The marijuana growers of Calaveras County

The Gold Country of California is an economic backwater.  Young people leave to look for work.  The population is steady, but only because it’s a relatively inexpensive place to retire.  Commercially, there’s really nothing happening.

Except in Calaveras County, where marijuana farmers are injecting new life.  There may be as many as a thousand of them, half legal, half illegal.  The legal ones welcome taxation and regulation.  The illegals are, of course, uninterested.

A couple years ago three thieves were on an illegal grow, and they were shot and killed.  The first degree murder trial is underway, and it’s, let us say, bad PR for the whole industry.  The timing of County Measure M, which would put the legal growers out of business, couldn’t be worse.

The legal farmers already pay substantial taxes, and they’re going to pay more, $12 million a year more, and they don’t mind.  The Sheriff’s office has expanded, with new equipment.  But they publicly acknowledge they don’t have the resources to take out the illegal growers.  There are just too many of them.  Taking out the legal growers won’t solve the problem.  It will reduce revenue to the County, which will have to cut back on enforcement.

Public opinion is against the growers, as shown in the recent election.  The new Board of Supervisors was elected on a wave of anti-grower sentiment. Thus, Measure M.

It just so happens that the Gold Country has an ideal marijuana growing climate.  If you’ve got a southern exposure on your land, that’s all you need.  Special soils are imported for the growing pots, and the plants need to be watered daily.  Farming marijuana is similar to farming tobacco, just like the first English-Americans did in Virginia.  It is very labor intensive, but the rewards are huge.   If you’re willing to put in the work, for a fairly small investment you can earn hundreds of thousands of dollars.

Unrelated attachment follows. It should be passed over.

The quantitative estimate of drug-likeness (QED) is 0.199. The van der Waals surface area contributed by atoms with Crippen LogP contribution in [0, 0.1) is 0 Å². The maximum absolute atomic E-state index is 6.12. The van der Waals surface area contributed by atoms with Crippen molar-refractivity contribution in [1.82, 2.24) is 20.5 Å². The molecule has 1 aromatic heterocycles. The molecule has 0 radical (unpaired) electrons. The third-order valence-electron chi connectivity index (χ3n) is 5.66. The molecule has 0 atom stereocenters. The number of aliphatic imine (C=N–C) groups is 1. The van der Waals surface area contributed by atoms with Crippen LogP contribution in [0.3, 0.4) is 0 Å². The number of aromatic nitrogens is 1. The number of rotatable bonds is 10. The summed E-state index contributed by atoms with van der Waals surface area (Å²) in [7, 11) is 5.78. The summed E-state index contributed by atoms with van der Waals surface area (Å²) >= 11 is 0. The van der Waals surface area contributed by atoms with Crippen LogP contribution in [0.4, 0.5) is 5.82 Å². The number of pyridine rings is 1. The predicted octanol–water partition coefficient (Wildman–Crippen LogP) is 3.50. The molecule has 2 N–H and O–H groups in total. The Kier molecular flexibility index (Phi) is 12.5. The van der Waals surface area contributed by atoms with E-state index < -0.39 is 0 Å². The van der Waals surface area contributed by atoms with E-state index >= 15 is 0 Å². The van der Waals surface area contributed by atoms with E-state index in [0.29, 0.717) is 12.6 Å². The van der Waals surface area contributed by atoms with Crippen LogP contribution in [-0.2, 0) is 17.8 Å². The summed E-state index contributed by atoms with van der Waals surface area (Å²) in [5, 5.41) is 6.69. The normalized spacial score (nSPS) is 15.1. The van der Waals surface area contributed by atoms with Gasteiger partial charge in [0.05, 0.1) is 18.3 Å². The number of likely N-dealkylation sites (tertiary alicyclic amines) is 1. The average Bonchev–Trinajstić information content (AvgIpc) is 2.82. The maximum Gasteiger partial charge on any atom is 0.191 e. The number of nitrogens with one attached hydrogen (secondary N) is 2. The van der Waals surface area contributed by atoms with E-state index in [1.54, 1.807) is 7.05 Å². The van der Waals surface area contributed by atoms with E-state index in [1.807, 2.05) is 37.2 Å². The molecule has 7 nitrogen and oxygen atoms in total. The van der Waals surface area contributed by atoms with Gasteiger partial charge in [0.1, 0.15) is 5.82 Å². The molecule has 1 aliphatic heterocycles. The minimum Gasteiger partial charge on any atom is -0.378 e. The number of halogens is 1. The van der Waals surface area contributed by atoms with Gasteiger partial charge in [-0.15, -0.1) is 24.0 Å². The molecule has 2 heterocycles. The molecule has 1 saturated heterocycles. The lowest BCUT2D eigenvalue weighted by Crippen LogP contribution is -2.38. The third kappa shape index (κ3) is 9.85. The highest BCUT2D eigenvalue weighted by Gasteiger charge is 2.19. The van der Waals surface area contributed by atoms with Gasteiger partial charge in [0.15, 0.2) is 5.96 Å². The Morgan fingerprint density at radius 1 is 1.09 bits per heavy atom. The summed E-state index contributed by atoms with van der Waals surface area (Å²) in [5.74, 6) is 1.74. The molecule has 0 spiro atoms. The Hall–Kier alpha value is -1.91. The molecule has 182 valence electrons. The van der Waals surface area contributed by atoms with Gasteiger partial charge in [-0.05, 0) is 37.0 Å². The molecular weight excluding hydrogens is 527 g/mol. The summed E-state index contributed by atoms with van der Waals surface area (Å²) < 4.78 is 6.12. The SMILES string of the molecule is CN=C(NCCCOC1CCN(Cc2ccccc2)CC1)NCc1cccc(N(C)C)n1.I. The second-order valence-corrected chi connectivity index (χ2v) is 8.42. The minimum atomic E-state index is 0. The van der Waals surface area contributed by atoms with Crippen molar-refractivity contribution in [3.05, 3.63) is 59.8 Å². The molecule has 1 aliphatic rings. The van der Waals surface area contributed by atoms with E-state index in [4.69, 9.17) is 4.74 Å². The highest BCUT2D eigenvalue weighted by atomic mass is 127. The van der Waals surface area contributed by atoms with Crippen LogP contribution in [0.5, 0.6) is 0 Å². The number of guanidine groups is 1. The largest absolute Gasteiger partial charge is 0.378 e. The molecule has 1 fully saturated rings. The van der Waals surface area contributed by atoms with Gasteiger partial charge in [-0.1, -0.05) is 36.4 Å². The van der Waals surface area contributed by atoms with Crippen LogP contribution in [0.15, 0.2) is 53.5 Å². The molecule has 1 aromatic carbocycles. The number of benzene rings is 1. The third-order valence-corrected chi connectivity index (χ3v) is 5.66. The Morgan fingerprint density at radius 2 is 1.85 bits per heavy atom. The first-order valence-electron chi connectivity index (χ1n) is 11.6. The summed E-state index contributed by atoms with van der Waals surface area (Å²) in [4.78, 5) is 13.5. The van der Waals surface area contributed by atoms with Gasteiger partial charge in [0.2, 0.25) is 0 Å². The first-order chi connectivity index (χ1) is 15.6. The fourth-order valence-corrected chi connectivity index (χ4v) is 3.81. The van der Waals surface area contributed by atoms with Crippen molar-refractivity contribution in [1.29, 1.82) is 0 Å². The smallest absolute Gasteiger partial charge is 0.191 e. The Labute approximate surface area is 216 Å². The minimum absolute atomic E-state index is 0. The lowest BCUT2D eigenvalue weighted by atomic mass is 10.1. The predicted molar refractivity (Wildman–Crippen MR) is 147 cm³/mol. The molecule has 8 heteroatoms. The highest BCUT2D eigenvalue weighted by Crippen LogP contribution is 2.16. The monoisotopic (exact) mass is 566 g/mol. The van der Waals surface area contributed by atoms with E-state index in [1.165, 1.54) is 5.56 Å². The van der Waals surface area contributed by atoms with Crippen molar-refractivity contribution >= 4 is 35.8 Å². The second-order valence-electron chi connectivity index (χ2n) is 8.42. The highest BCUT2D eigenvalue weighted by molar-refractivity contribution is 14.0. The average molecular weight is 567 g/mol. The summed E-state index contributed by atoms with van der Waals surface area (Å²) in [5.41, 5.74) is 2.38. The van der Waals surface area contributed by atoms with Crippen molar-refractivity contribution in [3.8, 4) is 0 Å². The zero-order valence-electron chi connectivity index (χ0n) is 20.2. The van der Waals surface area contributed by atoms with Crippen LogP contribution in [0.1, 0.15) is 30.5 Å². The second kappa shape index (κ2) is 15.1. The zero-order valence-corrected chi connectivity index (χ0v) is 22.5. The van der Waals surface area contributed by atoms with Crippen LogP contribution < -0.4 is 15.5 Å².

A lot of this money is circulated in the local economy, since most of the growers live and are raising their families there.  Little towns like Mountain Ranch are bustling, and you see a lot of new pickups.  This is the first real money a lot of these people have ever seen.

I’m with the growers, since some of them are my friends.  And, of course, I’m a libertarian.  I found out about Measure M over the weekend, and I got the impression that the growers weren’t organized for the fight of their lives.  I got a call from someone heavily involved, and it turns out I was wrong.  They are organized, they have professionals working for them, and they seem to know what they’re doing.  I’ll stay involved from the sidelines, since I naturally have a lot of amazing ideas, but lack the ability and means to implement them.

Working on campaigns is the one thing I’ve done in my life that I was best at.

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